California is not alone. In May 2015, the Washington Post reported, “As the Department of Homeland Security continues to pour money into border security, evidence is emerging that illegal immigration flows have fallen to their lowest level in at least two decades.”  Recent Census reports show that data pertaining to older workers, women, veterans, LGBT, and other demographic groups are also moving targets because of global population changes and the complexity of diversity.

  • Utilize Multi-Dimensional Frameworks
    Speaking of complexity, the U.S. Census Bureau is presently grappling with how to describe current demographics pertaining to existing definitions of race and family, as the current definitions are not as clear-cut as they used to be half a century ago.

    Likewise, in the workplace, using a uni-dimensional framework with employee resource groups, supplier diversity, or recruiting, worked well at some point in the last decade. But employers are quickly learning that using singular dimensions such as race, ethnicity or gender are not sufficient anymore. For example, some companies have been exploring how to create Business Resource Groups that include White men. Additionally, simply having an Employee Resource Group for individuals with disabilities may not adequately serve a company’s growing base of caregivers. Hence, organizations must think beyond current diversity efforts toward the future of inclusion.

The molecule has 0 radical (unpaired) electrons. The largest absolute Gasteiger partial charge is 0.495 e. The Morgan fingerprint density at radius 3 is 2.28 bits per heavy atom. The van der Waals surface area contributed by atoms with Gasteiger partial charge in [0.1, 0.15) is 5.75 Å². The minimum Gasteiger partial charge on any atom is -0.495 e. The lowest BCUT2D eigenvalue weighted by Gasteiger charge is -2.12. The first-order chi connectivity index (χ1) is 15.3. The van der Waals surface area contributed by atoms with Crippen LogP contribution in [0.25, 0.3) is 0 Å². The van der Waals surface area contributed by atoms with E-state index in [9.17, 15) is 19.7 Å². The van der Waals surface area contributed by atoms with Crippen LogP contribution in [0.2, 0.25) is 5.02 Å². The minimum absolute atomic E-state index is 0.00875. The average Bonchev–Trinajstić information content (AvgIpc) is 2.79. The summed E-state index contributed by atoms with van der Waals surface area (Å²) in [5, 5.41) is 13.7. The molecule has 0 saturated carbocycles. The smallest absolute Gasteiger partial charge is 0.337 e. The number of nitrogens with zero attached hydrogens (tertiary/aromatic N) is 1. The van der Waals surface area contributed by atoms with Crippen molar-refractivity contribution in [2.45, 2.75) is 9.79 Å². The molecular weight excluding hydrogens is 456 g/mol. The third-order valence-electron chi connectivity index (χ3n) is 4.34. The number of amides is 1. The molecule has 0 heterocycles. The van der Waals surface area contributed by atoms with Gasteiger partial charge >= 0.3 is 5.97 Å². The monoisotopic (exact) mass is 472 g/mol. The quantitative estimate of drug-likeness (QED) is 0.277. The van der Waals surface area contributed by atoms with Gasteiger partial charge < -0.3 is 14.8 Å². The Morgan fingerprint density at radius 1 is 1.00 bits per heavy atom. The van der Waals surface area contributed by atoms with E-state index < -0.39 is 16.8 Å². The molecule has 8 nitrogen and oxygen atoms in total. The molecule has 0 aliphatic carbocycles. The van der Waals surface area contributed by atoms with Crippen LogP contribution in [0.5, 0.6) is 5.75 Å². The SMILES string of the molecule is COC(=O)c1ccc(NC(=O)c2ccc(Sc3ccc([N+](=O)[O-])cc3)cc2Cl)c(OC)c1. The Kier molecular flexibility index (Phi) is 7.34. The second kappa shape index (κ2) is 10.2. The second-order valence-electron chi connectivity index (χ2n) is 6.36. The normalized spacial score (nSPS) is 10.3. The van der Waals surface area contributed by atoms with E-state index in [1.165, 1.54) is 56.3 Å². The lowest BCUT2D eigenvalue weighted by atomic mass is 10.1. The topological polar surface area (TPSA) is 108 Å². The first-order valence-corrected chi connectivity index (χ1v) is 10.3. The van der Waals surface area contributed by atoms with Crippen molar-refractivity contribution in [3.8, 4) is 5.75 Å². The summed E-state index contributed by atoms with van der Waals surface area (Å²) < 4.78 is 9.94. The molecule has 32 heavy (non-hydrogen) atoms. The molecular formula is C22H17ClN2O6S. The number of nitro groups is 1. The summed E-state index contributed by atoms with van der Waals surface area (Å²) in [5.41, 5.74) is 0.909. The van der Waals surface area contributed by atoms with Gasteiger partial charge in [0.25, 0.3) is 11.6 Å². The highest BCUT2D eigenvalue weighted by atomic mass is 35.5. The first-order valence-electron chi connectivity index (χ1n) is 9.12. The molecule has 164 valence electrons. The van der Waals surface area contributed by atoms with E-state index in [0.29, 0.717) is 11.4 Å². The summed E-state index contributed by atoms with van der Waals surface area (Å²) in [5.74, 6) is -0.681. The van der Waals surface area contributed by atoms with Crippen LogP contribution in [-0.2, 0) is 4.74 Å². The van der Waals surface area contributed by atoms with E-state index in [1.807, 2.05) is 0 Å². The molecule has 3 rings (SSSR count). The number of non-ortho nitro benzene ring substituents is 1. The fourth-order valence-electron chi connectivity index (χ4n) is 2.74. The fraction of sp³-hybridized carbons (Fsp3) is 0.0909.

In our next webinar for the 2015 Diversity Leadership Retreat, l will discuss 7 areas where you could make more of an impact with diversity and inclusion. To register for this FREE webinar, click here:

Also, we need your feedback! Please participate in a brief survey on “Global Supplier Diversity Trends” at


Leah Smiley is the President of the Society for Diversity. For more information about the Society for Diversity, log onto


Why Working Mothers Work Harder

By Leah Smiley

My best friend called me today and shared that her husband was filing for divorce. One of the key issues was her inability to work consistently, which placed the family in a precarious financial position. My friend is not unemployed– for the last fifteen years, she has worked as a nurse with one of the largest healthcare systems in New Jersey. The problem is that her husband refuses to watch the children while she works 12 hour shifts. Over the years, this has proved to be an exacerbating problem—challenging her to become creative in finding childcare to say the least. More recently, she began calling out of work in lieu of hustling to find child care. I use the word “hustle” because her husband would commit to watching the kids, but then renege at the last minute.


In my opinion, there are several solutions to this problem:

  • The obvious answer:  force her husband to watch the kids. After all, they are HIS kids.